Ozluce Underground Settlement

    This underground settlement which is located in the centre of the village of Ozluce, the ancient name of which was Zile, is on the Nevsehir-Derinkuyu road, 6 km south of the town of Kaymakli. 

Ozluce Underground settlement is different from the others in terms of its geological formation and architectural features. The underground settlement has tufa of different colors. There is only one floor in this underground settlement which has not been completely opened; however, it covers a very large area.

 At the entrance is a place with two intertwining arches made of basalt. Access to the main tufa stone can be gained through a 15 m long passage, made of rubble stone. The stone places, which lead to the underground settlement, are more recent than the rock hollowed places that form the underground settlement. At the end of this passage there is a millstone door which is made of hard granite and is 1.75 m in diameter. 

 Being the largest area in the underground settlement, the main space at the entrance consists of two parts. To the right of the main space are storage rooms, and to the left are living areas. On the sides of the long corridors are cell-like rooms and on the floor are traps

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Ihlara Valley Offers An Evocative Visual Show For Visitors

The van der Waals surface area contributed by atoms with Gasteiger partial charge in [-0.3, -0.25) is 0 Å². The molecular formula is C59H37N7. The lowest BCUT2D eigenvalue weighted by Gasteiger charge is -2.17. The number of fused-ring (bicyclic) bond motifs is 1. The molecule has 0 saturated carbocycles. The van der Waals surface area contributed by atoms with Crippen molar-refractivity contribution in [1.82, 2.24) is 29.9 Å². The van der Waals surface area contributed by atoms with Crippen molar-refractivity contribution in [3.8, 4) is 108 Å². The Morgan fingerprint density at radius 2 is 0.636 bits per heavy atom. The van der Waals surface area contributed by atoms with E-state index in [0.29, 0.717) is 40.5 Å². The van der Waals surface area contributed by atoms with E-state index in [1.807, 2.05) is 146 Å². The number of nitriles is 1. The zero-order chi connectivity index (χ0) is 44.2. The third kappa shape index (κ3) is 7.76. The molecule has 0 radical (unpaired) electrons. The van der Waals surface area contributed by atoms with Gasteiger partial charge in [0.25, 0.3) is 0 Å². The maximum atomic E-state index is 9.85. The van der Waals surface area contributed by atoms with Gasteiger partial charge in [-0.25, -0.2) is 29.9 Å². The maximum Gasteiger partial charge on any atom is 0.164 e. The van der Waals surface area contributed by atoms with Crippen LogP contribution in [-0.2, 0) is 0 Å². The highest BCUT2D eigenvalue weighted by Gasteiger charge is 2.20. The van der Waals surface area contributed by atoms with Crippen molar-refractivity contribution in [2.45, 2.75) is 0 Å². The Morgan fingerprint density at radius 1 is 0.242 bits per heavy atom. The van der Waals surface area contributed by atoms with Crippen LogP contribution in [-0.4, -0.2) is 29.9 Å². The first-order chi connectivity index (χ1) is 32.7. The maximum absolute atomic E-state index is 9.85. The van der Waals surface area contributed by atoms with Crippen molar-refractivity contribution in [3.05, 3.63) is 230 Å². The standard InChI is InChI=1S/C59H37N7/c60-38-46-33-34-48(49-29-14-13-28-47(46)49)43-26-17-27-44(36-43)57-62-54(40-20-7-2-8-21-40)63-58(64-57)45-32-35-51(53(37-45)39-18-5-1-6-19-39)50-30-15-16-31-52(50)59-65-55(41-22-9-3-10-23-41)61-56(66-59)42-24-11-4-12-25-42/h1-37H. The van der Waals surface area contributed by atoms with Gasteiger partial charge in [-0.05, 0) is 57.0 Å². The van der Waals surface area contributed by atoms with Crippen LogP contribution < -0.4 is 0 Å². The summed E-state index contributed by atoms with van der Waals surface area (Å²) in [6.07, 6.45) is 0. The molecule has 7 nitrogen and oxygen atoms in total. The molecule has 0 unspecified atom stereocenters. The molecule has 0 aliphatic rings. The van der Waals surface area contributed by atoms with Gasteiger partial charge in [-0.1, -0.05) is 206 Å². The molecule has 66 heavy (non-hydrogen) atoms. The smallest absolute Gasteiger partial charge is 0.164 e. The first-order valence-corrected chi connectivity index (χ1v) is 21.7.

Friday, March 2, 2007

   The Cappadocia region offers visitors a distinctly extraordinary landscape and stunning natural beauty stretching over an area of 15,000 square miles. The Ihlara Valley is one of those unique spots located in the region, luring a great deal of tourists from all over the world with its natural and historical legacy.

Aksaray Provincial Culture and Tourism director Hamza Zengin told the Anatolia news agency that the valley was one of the major tourist attractions in the region with its natural beauty, historical treasures and many churches.Noting that the valley was home to 105 churches as well as rock houses and temples constructed by early Christians, he said the valley was an ideal place for monks and priests for worship and seclusion at the time.

“The formation of the valley, underground cities with connecting tunnels and churches that date back to A.D. 400 are all very popular with tourists. The Ihlara Valley is beautiful throughout the year and remains among the most popular spots in the Cappadocia region,” said Zengin.The Ihlara Valley, formed after several eruptions of Mount Erciyes, is a 16-kilometer long canyon in the southern part of Cappadocia.